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Officials with the Insurance Institute of Highway Safety say the deterrent works, but only if law enforcement agencies remain vigilant. The group tried to measure whether cellphone use by drivers had dropped by counting drivers they saw using cellphones in New York and the District of Columbia before and after the hands-free laws were adopted.

Cellphone use initially dropped in both places, then rose again in New York while staying lower in Washington.

“Enactment of the law is just the first step,” said Anne McCartt, the Institute’s senior vice president for research. “Unless the law is enforced and the enforcement is publicized, compliance is hard to achieve.”

McCartt said several studies show that hands-free versus hand-held cellphone use may be a moot point because it’s the distraction of the conversation that’s the real impediment to driving, not how motorists are holding the phone.

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California Sen. Joe Simitian (D-Palo Alto), who sponsored the state’s hands-free law, said in an interview this week that he wanted the law to stay in place for some time to see how it worked before making any changes. He said he sees fewer people clutching cellphones on his 120-mile weekly commute to Sacramento. “I also still see people speeding, but I think it’s a good thing we have speed limits,” he said.

Of course, there is a pantheon of distractions that avail themselves to motorists each day, from racy billboards along highways to blaring radios or conversations with passengers. The cellphone, however, seems to be different because it can connect users to the whole world instantly.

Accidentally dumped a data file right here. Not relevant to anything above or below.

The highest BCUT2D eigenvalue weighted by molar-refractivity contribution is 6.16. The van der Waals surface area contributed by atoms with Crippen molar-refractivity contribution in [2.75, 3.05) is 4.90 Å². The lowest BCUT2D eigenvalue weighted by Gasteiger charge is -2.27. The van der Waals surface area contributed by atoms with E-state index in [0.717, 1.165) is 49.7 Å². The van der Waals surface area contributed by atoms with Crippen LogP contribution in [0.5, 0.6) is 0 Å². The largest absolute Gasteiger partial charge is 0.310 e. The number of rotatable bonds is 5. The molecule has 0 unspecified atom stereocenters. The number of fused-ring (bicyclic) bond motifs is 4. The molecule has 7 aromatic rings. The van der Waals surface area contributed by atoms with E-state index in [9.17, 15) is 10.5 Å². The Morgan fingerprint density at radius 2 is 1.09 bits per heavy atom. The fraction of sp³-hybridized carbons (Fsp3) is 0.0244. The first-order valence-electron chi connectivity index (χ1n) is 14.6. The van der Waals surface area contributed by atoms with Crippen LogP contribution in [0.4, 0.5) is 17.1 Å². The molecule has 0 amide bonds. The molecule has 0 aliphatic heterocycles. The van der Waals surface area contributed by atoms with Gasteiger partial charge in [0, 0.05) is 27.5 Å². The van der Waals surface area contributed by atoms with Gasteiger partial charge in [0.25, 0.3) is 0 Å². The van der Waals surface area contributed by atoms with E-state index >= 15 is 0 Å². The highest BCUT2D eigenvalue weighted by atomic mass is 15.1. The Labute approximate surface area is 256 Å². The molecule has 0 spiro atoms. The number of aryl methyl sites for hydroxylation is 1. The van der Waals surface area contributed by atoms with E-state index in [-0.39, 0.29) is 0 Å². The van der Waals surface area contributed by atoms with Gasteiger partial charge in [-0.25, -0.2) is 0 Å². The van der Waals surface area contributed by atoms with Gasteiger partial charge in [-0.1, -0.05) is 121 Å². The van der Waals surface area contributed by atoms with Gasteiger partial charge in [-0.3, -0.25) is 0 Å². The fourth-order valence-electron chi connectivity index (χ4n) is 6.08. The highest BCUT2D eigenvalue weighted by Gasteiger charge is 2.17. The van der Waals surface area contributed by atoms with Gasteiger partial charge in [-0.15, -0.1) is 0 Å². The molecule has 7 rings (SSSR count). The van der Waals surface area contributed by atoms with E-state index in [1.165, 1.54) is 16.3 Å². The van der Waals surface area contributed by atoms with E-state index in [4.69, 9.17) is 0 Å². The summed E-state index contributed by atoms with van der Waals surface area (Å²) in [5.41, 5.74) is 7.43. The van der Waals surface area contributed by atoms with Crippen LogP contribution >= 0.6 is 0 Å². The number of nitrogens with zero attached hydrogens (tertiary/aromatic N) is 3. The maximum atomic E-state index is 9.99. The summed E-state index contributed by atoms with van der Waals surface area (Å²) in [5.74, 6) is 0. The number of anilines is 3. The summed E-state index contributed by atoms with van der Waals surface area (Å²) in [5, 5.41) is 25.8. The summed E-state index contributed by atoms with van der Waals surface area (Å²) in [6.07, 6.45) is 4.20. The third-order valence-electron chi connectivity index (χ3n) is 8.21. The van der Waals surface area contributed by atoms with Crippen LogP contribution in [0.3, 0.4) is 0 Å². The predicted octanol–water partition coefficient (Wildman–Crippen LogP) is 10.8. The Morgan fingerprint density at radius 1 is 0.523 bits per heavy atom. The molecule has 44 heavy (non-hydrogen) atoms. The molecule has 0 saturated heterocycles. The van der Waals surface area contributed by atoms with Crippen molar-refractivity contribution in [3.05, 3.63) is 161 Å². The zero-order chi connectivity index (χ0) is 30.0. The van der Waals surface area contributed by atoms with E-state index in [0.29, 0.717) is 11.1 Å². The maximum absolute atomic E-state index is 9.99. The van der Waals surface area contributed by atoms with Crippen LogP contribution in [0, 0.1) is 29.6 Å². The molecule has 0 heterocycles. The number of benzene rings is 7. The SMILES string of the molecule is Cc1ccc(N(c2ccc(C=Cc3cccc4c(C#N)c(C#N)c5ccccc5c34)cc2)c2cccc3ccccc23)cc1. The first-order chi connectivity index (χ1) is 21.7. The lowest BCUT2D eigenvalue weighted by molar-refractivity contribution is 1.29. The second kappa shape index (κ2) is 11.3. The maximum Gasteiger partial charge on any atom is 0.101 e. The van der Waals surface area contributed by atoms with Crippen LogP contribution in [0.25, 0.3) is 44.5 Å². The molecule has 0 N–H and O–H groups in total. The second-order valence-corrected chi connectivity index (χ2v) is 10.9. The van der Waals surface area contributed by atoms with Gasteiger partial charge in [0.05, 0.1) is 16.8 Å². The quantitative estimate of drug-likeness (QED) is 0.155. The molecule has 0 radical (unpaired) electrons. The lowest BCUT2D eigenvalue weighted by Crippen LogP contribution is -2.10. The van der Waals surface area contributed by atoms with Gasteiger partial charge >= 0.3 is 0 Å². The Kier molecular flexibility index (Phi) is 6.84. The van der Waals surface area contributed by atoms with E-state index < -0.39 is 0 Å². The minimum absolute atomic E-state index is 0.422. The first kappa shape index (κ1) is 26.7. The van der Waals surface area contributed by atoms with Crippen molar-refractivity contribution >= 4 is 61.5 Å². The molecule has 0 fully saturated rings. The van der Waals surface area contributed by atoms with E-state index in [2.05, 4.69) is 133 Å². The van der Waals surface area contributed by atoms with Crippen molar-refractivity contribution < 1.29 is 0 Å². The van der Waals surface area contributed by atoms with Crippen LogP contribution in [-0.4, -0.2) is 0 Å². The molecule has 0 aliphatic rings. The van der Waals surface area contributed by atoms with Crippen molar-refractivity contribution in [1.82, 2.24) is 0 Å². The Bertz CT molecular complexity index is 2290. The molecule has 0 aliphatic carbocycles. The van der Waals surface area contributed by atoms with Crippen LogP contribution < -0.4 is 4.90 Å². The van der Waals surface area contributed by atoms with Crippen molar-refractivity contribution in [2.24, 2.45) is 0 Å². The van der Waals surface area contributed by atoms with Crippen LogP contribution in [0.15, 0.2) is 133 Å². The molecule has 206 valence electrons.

Although many other unwise activities are not explicitly outlawed in California -- eating a hamburger, applying makeup, using an electric razor while driving, for example -- police have the option of citing motorists for reckless driving. Banning a common activity such as talking on a cellphone is one way to directly target a particularly troublesome behavior, police say.

“I’ll do it,” said Bill Condit, 60, a truck driver who was interviewed Friday at a Costco in Burbank. “I’ll take a call” -- in speaker mode -- “and say ‘I’ll call you back.’ If it’s important, I’ll have a conversation.”

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Condit believes that the cellphone is a distraction and that the hands-free law is a good one. But, he says, sometimes work calls need his immediate attention.

Indirectly, the state may have put one more deterrent in place this year.

Although a citation for using a hand-held cellphone or sending a text message still won’t cost motorists any points on their driving records -- something that could boost their insurance rates -- the price of a ticket increased Thursday because of a little-known new California law.

A bill passed by the Legislature this summer mandates that an extra $35 be tacked onto the price of driving citations to help pay for courthouse improvements. That means that a first-time offender who gets caught using a hand-held phone or text-messaging in Los Angeles County would be fined $107.

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steve.hymon@latimes.com

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(BEGIN TEXT OF INFOBOX)

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Drivers with cellphones . . .

Can’t:

* Hold phone to ear (unless it’s an emergency)

* Write, send or read text messages or e-mail

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* Browse the Internet

Can:

* Use hands-free device (Bluetooth in one ear only)

* Dial phone numbers

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* Use GPS system

* Use speaker phone

Note: Drivers under 18 banned from any cellphone use

Source: California Highway Patrol, Vehicle Code 23123